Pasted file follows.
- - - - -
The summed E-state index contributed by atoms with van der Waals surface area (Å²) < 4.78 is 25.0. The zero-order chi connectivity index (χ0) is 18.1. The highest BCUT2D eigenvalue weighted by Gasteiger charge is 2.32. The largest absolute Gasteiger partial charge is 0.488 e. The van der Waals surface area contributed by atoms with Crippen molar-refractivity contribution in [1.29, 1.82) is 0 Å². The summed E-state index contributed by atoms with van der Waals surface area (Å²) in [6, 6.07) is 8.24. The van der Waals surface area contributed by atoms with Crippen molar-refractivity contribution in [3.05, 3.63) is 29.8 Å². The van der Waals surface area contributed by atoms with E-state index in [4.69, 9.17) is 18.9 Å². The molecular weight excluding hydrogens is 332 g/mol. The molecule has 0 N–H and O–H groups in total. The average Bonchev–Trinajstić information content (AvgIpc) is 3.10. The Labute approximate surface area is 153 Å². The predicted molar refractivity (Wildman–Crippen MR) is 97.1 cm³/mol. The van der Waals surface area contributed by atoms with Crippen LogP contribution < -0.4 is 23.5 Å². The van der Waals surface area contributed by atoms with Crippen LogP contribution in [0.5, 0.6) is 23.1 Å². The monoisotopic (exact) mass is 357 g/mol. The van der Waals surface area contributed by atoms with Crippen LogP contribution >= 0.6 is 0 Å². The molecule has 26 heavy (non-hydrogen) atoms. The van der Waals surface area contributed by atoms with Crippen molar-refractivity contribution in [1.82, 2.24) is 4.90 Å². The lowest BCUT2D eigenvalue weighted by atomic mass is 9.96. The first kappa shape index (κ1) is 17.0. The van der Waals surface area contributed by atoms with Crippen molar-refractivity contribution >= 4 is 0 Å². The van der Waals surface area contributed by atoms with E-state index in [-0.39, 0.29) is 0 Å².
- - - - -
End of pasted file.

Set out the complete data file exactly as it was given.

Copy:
The summed E-state index contributed by atoms with van der Waals surface area (Å²) < 4.78 is 25.0. The zero-order chi connectivity index (χ0) is 18.1. The highest BCUT2D eigenvalue weighted by Gasteiger charge is 2.32. The largest absolute Gasteiger partial charge is 0.488 e. The van der Waals surface area contributed by atoms with Crippen molar-refractivity contribution in [1.29, 1.82) is 0 Å². The summed E-state index contributed by atoms with van der Waals surface area (Å²) in [6, 6.07) is 8.24. The van der Waals surface area contributed by atoms with Crippen molar-refractivity contribution in [3.05, 3.63) is 29.8 Å². The van der Waals surface area contributed by atoms with E-state index in [4.69, 9.17) is 18.9 Å². The molecular weight excluding hydrogens is 332 g/mol. The molecule has 0 N–H and O–H groups in total. The average Bonchev–Trinajstić information content (AvgIpc) is 3.10. The Labute approximate surface area is 153 Å². The predicted molar refractivity (Wildman–Crippen MR) is 97.1 cm³/mol. The van der Waals surface area contributed by atoms with Crippen LogP contribution < -0.4 is 23.5 Å². The van der Waals surface area contributed by atoms with Crippen LogP contribution in [0.5, 0.6) is 23.1 Å². The monoisotopic (exact) mass is 357 g/mol. The van der Waals surface area contributed by atoms with Crippen LogP contribution >= 0.6 is 0 Å². The molecule has 26 heavy (non-hydrogen) atoms. The van der Waals surface area contributed by atoms with Crippen molar-refractivity contribution in [1.82, 2.24) is 4.90 Å². The lowest BCUT2D eigenvalue weighted by atomic mass is 9.96. The first kappa shape index (κ1) is 17.0. The van der Waals surface area contributed by atoms with Crippen molar-refractivity contribution >= 4 is 0 Å². The van der Waals surface area contributed by atoms with E-state index in [-0.39, 0.29) is 0 Å².